Life can change for millions of families in an instant: natural disasters take loved ones and the outbreak of war drives families from their homes. When the unthinkable happens, Mercy Corps delivers rapid, lifesaving aid to hard-hit communities.
We have responded to almost every global natural disaster in the last 20 years, including the Japan tsunami, Haiti earthquake, hunger crisis in the Horn of Africa, Indian Ocean tsunami, and most recently, Typhoon Haiyan in the Philippines.
Our seasoned emergency responders worked through the recent conflict in Gaza and are on the ground in Iraq, South Sudan and the Central African Republic distributing critical supplies and protecting families uprooted by ongoing violence.
We're also working to support 2.5 million people affected by the crisis in Syria, a long-term refugee crisis and humanitarian disaster with no end in sight. Learn more about our ongoing response to the Syrian crisis ▸
All stories about Emergency response
Libya: Uneasiness on a boat to Misrata, Libya April 18, 2011
My first long boat trip. I normally don't suffer from motion sickness but, on this trip, I was a little nervous. Fifteen hours and much work to be done on the boat — then even more work once we hit the ground.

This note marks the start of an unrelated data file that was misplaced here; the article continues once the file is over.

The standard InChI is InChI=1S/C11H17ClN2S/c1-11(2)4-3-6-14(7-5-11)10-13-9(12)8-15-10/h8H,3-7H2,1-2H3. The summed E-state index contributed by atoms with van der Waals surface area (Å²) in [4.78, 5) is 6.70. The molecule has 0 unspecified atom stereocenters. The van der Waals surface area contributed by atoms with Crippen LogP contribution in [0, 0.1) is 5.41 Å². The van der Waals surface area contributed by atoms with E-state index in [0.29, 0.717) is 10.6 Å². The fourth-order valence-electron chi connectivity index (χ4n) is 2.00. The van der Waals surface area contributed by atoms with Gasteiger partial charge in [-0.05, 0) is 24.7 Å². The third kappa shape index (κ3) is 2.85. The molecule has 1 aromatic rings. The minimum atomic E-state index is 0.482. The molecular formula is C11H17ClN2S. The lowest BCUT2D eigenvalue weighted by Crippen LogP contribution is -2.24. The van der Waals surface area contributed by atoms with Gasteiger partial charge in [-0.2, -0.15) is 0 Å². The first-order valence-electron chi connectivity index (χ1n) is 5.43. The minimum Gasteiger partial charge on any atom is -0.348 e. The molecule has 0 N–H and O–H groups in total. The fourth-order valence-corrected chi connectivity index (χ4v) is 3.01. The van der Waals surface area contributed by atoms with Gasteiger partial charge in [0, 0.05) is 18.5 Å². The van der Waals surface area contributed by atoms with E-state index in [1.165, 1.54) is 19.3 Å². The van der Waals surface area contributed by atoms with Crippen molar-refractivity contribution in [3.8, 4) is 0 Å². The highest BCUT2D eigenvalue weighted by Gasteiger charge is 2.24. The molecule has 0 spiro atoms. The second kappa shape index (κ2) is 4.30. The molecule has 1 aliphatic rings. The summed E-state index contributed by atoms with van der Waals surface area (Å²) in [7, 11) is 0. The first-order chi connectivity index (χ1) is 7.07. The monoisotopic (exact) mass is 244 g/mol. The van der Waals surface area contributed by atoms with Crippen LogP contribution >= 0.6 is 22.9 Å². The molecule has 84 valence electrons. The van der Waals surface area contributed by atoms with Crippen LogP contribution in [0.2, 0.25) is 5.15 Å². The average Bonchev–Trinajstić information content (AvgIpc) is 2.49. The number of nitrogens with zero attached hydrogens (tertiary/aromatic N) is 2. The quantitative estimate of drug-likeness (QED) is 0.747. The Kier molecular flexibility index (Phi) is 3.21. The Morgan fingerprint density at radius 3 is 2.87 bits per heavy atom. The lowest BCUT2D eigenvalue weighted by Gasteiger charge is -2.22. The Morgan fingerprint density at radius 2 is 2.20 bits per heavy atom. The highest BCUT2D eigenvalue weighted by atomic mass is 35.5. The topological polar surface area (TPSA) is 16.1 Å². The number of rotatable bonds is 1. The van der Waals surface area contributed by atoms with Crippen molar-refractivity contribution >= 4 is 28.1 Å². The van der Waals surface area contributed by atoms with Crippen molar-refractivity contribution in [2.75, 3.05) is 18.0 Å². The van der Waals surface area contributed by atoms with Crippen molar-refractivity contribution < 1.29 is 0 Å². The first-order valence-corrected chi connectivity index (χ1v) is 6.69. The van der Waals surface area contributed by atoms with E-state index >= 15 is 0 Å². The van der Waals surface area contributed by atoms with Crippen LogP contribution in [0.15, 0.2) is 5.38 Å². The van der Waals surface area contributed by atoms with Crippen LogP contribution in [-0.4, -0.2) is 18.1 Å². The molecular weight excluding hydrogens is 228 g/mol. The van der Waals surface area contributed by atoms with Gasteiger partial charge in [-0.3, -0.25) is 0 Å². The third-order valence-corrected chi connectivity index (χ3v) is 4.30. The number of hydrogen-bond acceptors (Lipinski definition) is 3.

Libya: Volunteer cook for thousands April 18, 2011
In Sami Shakmak's restaurant, a volunteer cook makes part of a meal for thousands of people affected by Libya's ongoing crisis.
Libya: Hot meals for Libya's poor and displaced April 18, 2011
Libya: Aiding Misrata April 17, 2011
Mercy Corps is assisting humanitarian evacuations of besieged residents of Misrata, a city in western Libya that has seen heavy fighting in recent days.
Libya: On my way to Libya, but breathing easier now April 16, 2011
"...go down in the city, and the sun shines on the bay..." Darkness. What? Huh? Where am I? In a van. On my way to Libya. I fell asleep. What's that sound? Ah, my cell phone. Country code 88? Satellite phone. Fadl! "Hey man, I made it."
Japan: Holding back the tears April 15, 2011
One of the most moving things for me on this job has been the number of people — almost all of them men of a certain age — we’ve spoken to who have seemed continuously on the point of tears, and yet instead of breaking down continued to do the unthanked, essential work they are doing.
Japan: A long-awaited, welcoming soak April 14, 2011
Japan: Aftershocks, observations and thankfulness April 12, 2011
Five nights ago, we had what they call a 6.9 earthquake here and I’ve heard described variously as a 7.1 and 7.4 in foreign media. By any standard it was rugged.
Japan: A reminder April 11, 2011
I was writing my blog Thursday night when the floor started to hammer.
Japan: Roads that no longer exist in a town that isn't there April 10, 2011
The town of Rikuzentakata has been wiped off the earth.